art, culture, history, photo-of-the-day, photography, technical, travel, world

Lens-Artists Challenge #98 – “Delicate Colours”

this week the Lens-Artists photo challenge is organized by Leya

Spring is the season of colors. While some colors are very intense others are soft and delicate. Here in my region spring is nearly over. This week we even got the first day of summer. It was so hot, we were able to sit outside ’til 11 p.m.. Great! I love it!

Thus, I picked some images from my archive. The pasqueflower and the white-pink magnolia are from 2017 and the other images from March and April 2020.

Take care

animals, bird, gear, nature, photography, review, technic, travel, wildlife, world

A special head for wildlife photographer

In the past I wrote about tripods. A tripod always has a head to mount your camera on. There are many discussions, what kind of head is the best: ball-head, one-way tilt head, two-way tilt head, and three-way tilt head.

Some tripods came with a certain head attached to the middle-column which is not replaceable while other come with replaceable heads or even without a head, where you have to buy one on your own choice.

The head of my old tripod wasn’t replaceable while my new one came with a replaceable ball head. My monopod came with a replaceable 1-way tilt head.

For wildlife photography these heads are not really helpful. The tilt heads are not fast enough to follow the animals and the ball head can’t be fixed fast enough to be a stable ground. Therefore I have a gimbal. I simply dismount the head from either my tripod or my monopod and attach the gimbal instead. Because of the design, the gimbal is quite stable but I can move it around very fast, if needed.

When sitting in a hide where I have enough room to set-up a tripod, I mount the gimbal on top instead of the ball head. When I want to move around in the field or wait in a tiny hide, the gimbal will be mounted on the of the monopod. Both work very well.

My gimbal is made of aluminum and weighs about 1 kg. It’s 19.5 * 7.5 * 21 cm ( 7.7 * 3.0 * 8.3in). It has the correct screw thread (3/8 “) to attach it directly on most of the tripods and monopod with detachable heads. The plate to mount the camera follows the arca-swiss standard.  So, if you already have such a plate, it will fit here too, if not, never mind, the gimbal brings one. There are also some long tele lenses around where the lens mount flange is also fitting in an arca-swiss mount without a separate plate. According to the manufacturer’s specifications, the gimbal should be able to carry gear up to 18 kg (39.7lbs).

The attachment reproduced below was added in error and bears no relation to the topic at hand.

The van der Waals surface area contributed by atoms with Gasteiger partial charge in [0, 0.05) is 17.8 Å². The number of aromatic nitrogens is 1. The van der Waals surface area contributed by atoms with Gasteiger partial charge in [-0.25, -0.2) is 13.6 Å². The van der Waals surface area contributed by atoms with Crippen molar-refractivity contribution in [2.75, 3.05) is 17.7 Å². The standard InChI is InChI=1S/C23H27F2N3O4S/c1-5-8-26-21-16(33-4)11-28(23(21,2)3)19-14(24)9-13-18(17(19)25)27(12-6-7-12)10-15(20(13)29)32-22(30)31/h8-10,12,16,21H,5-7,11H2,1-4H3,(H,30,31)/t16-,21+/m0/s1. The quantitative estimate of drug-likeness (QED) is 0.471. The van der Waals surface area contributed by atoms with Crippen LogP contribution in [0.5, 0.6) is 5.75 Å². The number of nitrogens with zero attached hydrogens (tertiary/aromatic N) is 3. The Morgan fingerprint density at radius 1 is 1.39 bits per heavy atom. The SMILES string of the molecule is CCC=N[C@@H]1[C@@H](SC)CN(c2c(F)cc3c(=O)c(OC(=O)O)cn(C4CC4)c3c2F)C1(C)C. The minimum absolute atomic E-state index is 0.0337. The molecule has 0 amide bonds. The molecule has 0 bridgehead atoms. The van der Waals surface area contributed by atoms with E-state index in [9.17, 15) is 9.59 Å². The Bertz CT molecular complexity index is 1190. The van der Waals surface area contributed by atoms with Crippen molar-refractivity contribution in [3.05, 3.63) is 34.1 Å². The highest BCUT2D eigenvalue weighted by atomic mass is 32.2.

The heaviest lens I used a couple of times weighed about 5 kg. When adding my camera there was about 6,2 kg attached to the gimbal, resulting in about 7.3 kg to carry for my tripod. 

To mount such heavy gear to the gimbal needs some fine adjustment to distribute the weight equally. That’s why the lens mount flange is below the lens and the flange is that long. Even when the screw on the top left side is loosened the camera and lens have to be in balance. Now, you tighten the screw a little bit, that you can still move the camera easily up and down but it does not have to swing back automatically. The same for the horizontal turning.


I own this gimbal for about 3 years and I’m very happy with it. Compared to the standard heads, this is really a game-changer, also for the monopod. In my other post, you can read about me first struggling a bit when using the monopod. The gimbal helped me out a lot.

 

When I got the gimbal, it was quite hard to move the swing, but after a short time, the oil inside became softer and the swing was easier to swing up and down.

Take care!

 

 

art, culture, history, photo-of-the-day, photography, technical, travel, world

Lens-Artists Challenge #97 – “past times”

this week the Lens-Artists photo challenge is organized by a guest-host: Sue from The Nature of Things.

She told us that she’s currently locked at home as many (if not most) of us. So, there’s plenty of time to think about things and the past. That’s why she asked “pasttimes”.

When I thought about the topic, an idea came up to my mind: let’s dig in your digital archive and pick the oldest images you have.

I switched from film to digital in the fall of 2008. The first time I was only playing around with the camera to get used to it. I started photography in the late 1970s and bought my first own SLR in 1984. Up to now, none of the films of those days is digitized. In January 2009 I stumbled upon a group of photo enthusiasts organizing photography trips over the internet and I joined them for the February trip. These images are the oldest digital images I still have on my disk.

The funny thing is, the photo trip in February 2009 was to a garage for classic automobiles. Here you can buy and sell such cars. You can also find craftsmen being able to repair these old cars. The main floor of the garage is used to be a showroom. I really love such old automobiles. Unfortunately, they use the available space very efficiently. So, it’s no fun to take photos. There nearly no room to get good images. 😢

The second important thing is, I met a group of people I’m still friends with. We still meet once a month for photography trips. I’m so glad to have been brave enough to ask if I’d be allowed to join.

Take care